Metabone Does The Optical Voodoo (want faster and wider lenses?)

This is the perfect Monday morning news. Want to use the awesome Canon lens collection on your MFT gear? And maybe you want your EF lenses to get faster and wider? Sounds impossible, or sounds like magic? Well, it is possible, at least it appears to be.

Metabones just announced the new “Speed Booster” Adapter that makes any Canon full-frame (i.e. EF and not EF-S) lens faster and wider (some say also sharper)! Philip Bloom posted this for first, and he explains how it works:

The Metabones ‘Speed Booster’ is a 0.71 x focal reducer, that will effectively turn your full frame 50mm f/1.8 lens into a 35mm f/1.2 lens. Note, doing so (as a guide) will increase the aperture of that lens by one stop. It will be available in January 2013 from Metabones’ web site and its worldwide dealer network for US$599 / £372 plus shipping and applicable taxes and duties

Let me sum it up:

  1. The adapter reduces the image circle of full-frame lenses in order to cover the MFT sensor area
  2. You can use only full-frame lenses (Canon EF lenses)
  3. While the adapter supports automatic aperture and image stabilization it doens’t support AF control

Here is an image that shows you how it works:

The image circle gets reduced and this actually doesn’t decrease the image quality!

Below is a video sample shot by Philip Bloom using an Canon EF 17-40 f/4L lens shot at 24mm and a Sony FS100 camcorder

Take some time to read Philip Bloom post (there are more videos, lots of information, excerpts from the adapter’s white paper) and let me know what you think about all this optical voodoo. This is what Philip Bloom thinks:

Does it work? Well yes. After what has been some very speedy non scientific tests, I am very happy with the images produced so far. From what I have seen, will I be ordering one on release? Again yes, yes I will. The adapter I’ve tested is a prototype, so final judgment should be reserved until a production version is used and tested. I love that I can have a real 50mm on the FS100.

[via 43rumors]


More On The Canon Experience Stores (To Start on 01/15)

More tidbits about Canon's “Experience Stores”, expected to be announced tomorrow.

In Asia they should be called “Canon Imaging Square”. That's sounds ok for me: “Square” is pretty commonly used in Asia for shopping malls that promise an “experience”. Then there should be a store Calgary Canada, one in Sao Paulo in Brazil, and one in Sidney,Australia. Stores in the Europe and the US are not rumored so far.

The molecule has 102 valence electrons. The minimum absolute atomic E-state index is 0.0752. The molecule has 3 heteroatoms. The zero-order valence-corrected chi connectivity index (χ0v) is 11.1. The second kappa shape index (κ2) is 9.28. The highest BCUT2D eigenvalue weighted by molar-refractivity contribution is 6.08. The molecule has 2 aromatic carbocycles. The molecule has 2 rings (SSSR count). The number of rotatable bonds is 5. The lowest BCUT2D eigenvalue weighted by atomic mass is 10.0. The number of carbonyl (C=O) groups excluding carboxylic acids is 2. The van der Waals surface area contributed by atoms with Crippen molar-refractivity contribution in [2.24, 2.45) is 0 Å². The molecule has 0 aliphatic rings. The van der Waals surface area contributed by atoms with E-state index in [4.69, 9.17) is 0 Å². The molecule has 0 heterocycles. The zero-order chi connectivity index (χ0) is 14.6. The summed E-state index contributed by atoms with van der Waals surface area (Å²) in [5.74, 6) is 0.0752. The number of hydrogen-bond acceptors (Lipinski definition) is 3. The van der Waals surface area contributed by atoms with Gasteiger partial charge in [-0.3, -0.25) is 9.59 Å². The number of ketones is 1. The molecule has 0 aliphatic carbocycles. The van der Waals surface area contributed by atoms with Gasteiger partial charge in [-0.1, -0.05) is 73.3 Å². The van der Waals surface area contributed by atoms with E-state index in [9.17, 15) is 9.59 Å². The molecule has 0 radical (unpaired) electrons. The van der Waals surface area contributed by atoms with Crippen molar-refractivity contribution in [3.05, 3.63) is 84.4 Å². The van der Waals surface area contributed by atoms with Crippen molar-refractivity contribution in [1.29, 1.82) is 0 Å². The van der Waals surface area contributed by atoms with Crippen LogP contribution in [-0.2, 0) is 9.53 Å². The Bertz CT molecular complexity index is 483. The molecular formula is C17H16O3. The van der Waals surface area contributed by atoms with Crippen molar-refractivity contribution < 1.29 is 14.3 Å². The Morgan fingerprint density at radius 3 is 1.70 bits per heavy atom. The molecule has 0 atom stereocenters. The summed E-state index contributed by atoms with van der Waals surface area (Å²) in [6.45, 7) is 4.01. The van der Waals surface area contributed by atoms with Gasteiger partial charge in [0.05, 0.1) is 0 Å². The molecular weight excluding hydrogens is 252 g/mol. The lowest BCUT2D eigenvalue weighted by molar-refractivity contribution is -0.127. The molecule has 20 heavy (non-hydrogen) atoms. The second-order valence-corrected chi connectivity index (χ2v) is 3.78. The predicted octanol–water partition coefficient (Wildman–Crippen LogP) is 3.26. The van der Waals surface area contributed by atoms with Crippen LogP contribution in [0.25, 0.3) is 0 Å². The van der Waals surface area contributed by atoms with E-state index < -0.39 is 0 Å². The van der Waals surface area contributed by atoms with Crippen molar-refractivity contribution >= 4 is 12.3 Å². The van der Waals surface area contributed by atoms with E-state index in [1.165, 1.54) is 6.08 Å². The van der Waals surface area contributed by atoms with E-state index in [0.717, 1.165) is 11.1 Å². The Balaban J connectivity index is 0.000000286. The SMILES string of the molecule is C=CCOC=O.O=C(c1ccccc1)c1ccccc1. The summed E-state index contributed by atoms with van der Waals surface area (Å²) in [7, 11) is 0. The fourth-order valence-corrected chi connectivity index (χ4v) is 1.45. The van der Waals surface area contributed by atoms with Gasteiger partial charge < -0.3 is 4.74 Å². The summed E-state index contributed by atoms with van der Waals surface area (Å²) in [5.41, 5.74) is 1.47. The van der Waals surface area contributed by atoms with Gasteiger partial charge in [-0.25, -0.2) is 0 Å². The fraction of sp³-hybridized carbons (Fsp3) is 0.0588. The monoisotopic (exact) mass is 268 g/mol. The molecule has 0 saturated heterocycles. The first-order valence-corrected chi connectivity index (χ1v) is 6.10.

The stores should be announced tomorrow, along with the Canon EOS 70D. Let's see what is going to happen.

[via Canon Rumors]


A Little Bit Of Everything


Zeiss 135mm f/2.0 Apo-Sonnar ZE (Canon) Available For Pre-Order


Both B&H And Adorama have the Zeiss 135mm f/2.0 Apo-Sonnar ZE for Canon mount available for pre-order, price is $2,122 (click on shop name): B&H | Adorama.

Expected to ship February 2013. From Adorama’s product description:

  • Because this lens is an apochromat, chromatic aberrations (axial chromatic aberrations) are corrected with elements of special glass with anomalous partial dispersion. The chromatic aberrations are therefore significantly below the defined limits
  • Great low-light shots start with a great lens for your DSLR camera. A high-speed lens captures as much light as possible. A lens with a wide maximum aperture offers the best results in difficult lighting conditions
  • The lens design ensures consistent imaging performance throughout the entire focusing range as well as sharpness to the periphery of the image. The asphere’s more complex surface profile can reduce or eliminate spherical aberration and also reduce other optical aberrations compared to a simple lens
  • Rich, vibrant colors are vital to creating a lasting impression. Stray light in the lens, however, would lead to a brightening of the image, which is particularly visible in shadow areas. Image contrast is lowered; the image appears dull and bleached
  • Photographers want to guide the observer through the image. Minimal depth of focus is often used as a design element. This keeps the background intentionally blurred to keep the attention of the observer on the main subject
  • The nine diaphragm blades and the resulting, virtually circular aperture on Carl Zeiss SLR lenses are crucial to favorable rendition of highlights in the fore and background

[via The Digital Picture]